Tuesday, October 1, 2002

Simplicity is our strength

Oxford in the 20's was the Mecca of knowledge. When Dr. Frank Buchman began his work there many intellectuals found their conscience getting stung by his plain moral challenge. They would use great theories to justify their compromised behavior. He would say, "MRA is so simple that even intellectuals can understand it!" Mark Twain wrote, "What troubles me most were not the parts of the Bible that I did not understand, but the parts I did!"

Recently some of us were invited by Bongaigaon Refinery and Petrochemicals Ltd. to conduct in-house training programme for their employees. This was in response to a letter written to them by N. Vittal, till recently India's Central Vigilance Commissioner, following his visit to Asia Plateau. We conducted six one-day programmes; each attended by around fifty, half of whom were executives while the rest were staff members. Though I had participated in some in-house programmes for Public Sector Undertakings in the past, this was the first time I was involved in such a large-scale programme for a PSU.

In the beginning we were a little apprehensive. How would these PSU employees, complacent in their cosy jobs and assured of lifetime employment, respond? Will they listen? Will they write us off? Can we be effective without the support of ambience of Asia Plateau? Will our stories be found relevant in Assam's hinterland? However, our message was received with much openness driving home once again its intrinsic strength.

Sometimes we may think that we are swimming against the current, people do not really care for ethics or spirituality. Fortunately this does not seem to be the case. There is genuine receptivity for what IC has to offer.

Couple of months before this visit to Assam I was at a meeting at AP where a former Cabinet Secretary listened with the rapt attention as one by one young students shared their simple experiences of personal change - returning goods stolen from a government shop, apologising to the room-mate belonging to a different religion for bitterness, struggling to forgive a father for having married for the second time or being honest about cheating in the examinations. All the youngsters were re-discovering themselves, were finding a new direction in their personal life and making a difference in their own spheres of influence.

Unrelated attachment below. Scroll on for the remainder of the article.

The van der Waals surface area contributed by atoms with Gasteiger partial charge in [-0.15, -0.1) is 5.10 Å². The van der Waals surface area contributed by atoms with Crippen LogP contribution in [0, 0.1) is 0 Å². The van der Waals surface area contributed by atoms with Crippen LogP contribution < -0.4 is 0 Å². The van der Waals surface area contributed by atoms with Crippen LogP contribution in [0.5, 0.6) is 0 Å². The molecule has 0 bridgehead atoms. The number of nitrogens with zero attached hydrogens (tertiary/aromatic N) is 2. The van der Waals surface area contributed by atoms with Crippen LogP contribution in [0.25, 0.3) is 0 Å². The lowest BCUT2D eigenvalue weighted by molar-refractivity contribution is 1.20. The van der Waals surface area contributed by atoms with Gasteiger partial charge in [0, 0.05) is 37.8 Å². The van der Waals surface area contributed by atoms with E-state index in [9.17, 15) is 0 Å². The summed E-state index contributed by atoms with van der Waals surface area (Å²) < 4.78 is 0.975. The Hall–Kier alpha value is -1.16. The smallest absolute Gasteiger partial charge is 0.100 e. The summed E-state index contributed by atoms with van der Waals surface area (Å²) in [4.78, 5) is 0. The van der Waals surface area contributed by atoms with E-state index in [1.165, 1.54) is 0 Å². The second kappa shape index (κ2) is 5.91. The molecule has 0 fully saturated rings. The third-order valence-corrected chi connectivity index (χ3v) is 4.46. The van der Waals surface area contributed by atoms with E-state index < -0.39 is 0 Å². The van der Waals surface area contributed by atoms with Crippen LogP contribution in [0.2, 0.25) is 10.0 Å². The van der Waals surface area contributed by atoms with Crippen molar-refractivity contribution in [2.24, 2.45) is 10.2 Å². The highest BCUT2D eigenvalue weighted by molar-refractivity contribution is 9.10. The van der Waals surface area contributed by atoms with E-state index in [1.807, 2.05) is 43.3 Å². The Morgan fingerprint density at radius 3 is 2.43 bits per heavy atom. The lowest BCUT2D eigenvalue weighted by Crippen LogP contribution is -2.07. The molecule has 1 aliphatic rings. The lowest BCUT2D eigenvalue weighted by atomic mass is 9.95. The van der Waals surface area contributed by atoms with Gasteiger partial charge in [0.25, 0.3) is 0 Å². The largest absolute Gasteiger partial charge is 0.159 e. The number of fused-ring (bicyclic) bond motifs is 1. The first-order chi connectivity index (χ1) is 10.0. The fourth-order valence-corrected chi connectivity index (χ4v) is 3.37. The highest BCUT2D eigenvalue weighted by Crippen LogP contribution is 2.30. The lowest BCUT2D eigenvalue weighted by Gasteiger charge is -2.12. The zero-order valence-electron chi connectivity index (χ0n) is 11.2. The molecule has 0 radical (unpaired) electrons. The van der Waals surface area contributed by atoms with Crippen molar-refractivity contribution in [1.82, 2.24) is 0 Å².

What touches people most about our message is this simplicity and humility of our personal sharing. Jargonised theories or professional PowerPoint presentations is something that they can get from many other sources. The big names, the people with much power or prestige or position is also something that is available elsewhere. There are many excellent trainers who can impart technical inputs better than we ever could. Discussions about so called great issues facing the world are also not rare in these days of abundant seminars. These are not the areas where our distinguishing contribution lies.

Says the Bhagavad-Gita, "Swadharme nidhanam shreyah, paradharmo bhayavaha." (Dying in one's own religion is better, the other religion would be dangerous.) (The word religion in Hindu context is one's ordained way of life.) For some of us who have been with IC for many years it is sometimes tempting to undervalue our core message. But for the outside world it is the most striking part of our programmes. We should not ever overlook this aspect of our work because as Bible says, if the salt loses its saltiness wherefrom shall it be salted?

If we speak from the depth of our personal experiences and without exaggeration, with conviction but without arrogance of goodness, people do listen. The world needs what we have to offer. And as we learn to be more effective in dealing with the intimate, we shall also be making our best possible contribution in dealing with the global issues.